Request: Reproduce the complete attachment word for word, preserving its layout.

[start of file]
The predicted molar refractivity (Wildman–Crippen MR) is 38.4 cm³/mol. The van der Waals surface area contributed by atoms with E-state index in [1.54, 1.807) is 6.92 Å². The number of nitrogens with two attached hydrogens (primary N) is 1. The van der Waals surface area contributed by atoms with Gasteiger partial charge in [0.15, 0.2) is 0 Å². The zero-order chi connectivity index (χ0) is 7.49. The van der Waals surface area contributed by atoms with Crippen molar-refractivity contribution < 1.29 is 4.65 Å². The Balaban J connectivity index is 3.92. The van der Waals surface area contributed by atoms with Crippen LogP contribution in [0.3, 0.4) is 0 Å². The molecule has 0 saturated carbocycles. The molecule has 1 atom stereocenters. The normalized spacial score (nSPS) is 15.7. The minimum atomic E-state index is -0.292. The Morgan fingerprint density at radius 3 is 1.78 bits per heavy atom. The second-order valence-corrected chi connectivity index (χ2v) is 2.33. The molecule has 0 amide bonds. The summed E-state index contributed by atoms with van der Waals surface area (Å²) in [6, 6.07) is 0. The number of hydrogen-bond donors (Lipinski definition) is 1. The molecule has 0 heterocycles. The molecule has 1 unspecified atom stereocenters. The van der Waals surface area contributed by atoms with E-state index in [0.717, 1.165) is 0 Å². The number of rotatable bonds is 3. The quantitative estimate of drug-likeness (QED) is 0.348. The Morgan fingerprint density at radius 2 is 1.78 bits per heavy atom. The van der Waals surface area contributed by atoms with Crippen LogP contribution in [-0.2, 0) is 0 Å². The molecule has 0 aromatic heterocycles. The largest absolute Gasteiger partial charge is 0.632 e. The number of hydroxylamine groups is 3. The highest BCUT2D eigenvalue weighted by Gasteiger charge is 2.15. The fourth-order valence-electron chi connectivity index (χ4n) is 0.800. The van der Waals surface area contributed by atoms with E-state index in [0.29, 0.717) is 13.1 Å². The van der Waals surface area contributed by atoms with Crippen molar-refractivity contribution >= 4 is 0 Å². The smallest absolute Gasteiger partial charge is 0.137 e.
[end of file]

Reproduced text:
The predicted molar refractivity (Wildman–Crippen MR) is 38.4 cm³/mol. The van der Waals surface area contributed by atoms with E-state index in [1.54, 1.807) is 6.92 Å². The number of nitrogens with two attached hydrogens (primary N) is 1. The van der Waals surface area contributed by atoms with Gasteiger partial charge in [0.15, 0.2) is 0 Å². The zero-order chi connectivity index (χ0) is 7.49. The van der Waals surface area contributed by atoms with Crippen molar-refractivity contribution < 1.29 is 4.65 Å². The Balaban J connectivity index is 3.92. The van der Waals surface area contributed by atoms with Crippen LogP contribution in [0.3, 0.4) is 0 Å². The molecule has 0 saturated carbocycles. The molecule has 1 atom stereocenters. The normalized spacial score (nSPS) is 15.7. The minimum atomic E-state index is -0.292. The Morgan fingerprint density at radius 3 is 1.78 bits per heavy atom. The second-order valence-corrected chi connectivity index (χ2v) is 2.33. The molecule has 0 amide bonds. The summed E-state index contributed by atoms with van der Waals surface area (Å²) in [6, 6.07) is 0. The number of hydrogen-bond donors (Lipinski definition) is 1. The molecule has 0 heterocycles. The molecule has 1 unspecified atom stereocenters. The van der Waals surface area contributed by atoms with E-state index in [0.717, 1.165) is 0 Å². The number of rotatable bonds is 3. The quantitative estimate of drug-likeness (QED) is 0.348. The Morgan fingerprint density at radius 2 is 1.78 bits per heavy atom. The van der Waals surface area contributed by atoms with Crippen LogP contribution in [-0.2, 0) is 0 Å². The molecule has 0 aromatic heterocycles. The largest absolute Gasteiger partial charge is 0.632 e. The number of hydroxylamine groups is 3. The highest BCUT2D eigenvalue weighted by Gasteiger charge is 2.15. The fourth-order valence-electron chi connectivity index (χ4n) is 0.800. The van der Waals surface area contributed by atoms with E-state index in [0.29, 0.717) is 13.1 Å². The van der Waals surface area contributed by atoms with Crippen molar-refractivity contribution >= 4 is 0 Å². The smallest absolute Gasteiger partial charge is 0.137 e.